Researchers have studied keystroke inference based on side channels, such as sound, electromagnetic wave, and timing. Since these attacks exploit characteristics of physical keyboards, they become ineffective on smartphones with soft keyboards.
Attacks using sensors on smartphone raises the awareness of privacy attacks on smartphone sensors. Besides the obvious privacy concern over the GPS sensor, researchers have shown attacks using the camera and microphone.
TouchLogger: Inferring Keystrokes On Touch Screen From Smartphone Motion is the first paper to show the privacy risks of motion sensors. Since typing on different locations on the screen causes different vibrations, motion data can be used to infer the keys being typed.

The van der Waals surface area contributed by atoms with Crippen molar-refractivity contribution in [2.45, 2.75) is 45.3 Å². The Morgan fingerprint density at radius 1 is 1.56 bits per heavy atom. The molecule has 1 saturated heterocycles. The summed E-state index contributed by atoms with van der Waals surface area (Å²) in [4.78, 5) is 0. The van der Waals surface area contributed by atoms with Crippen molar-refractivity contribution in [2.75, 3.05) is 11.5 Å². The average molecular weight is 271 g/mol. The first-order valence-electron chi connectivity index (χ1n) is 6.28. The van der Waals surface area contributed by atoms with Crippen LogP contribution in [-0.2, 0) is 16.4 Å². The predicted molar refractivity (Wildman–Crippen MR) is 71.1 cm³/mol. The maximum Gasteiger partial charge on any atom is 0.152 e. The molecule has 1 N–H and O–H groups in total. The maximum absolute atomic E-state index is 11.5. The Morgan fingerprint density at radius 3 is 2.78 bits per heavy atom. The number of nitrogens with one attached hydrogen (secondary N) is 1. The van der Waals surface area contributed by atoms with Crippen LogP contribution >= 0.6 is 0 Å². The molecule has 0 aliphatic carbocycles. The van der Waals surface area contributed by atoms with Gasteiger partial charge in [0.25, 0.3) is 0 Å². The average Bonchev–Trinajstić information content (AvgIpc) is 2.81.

Both Android and iOS provide three accuracy levels based on event frequencies. For example, at the highest accuracy level, the average interval of device orientation events on an HTC Evo 4G phone is about 30ms, while that on a Motorola Droid phone is about 110ms. TouchLogger using motion sensor achieved an accuracy rate of over 70% on tests performed by researchers.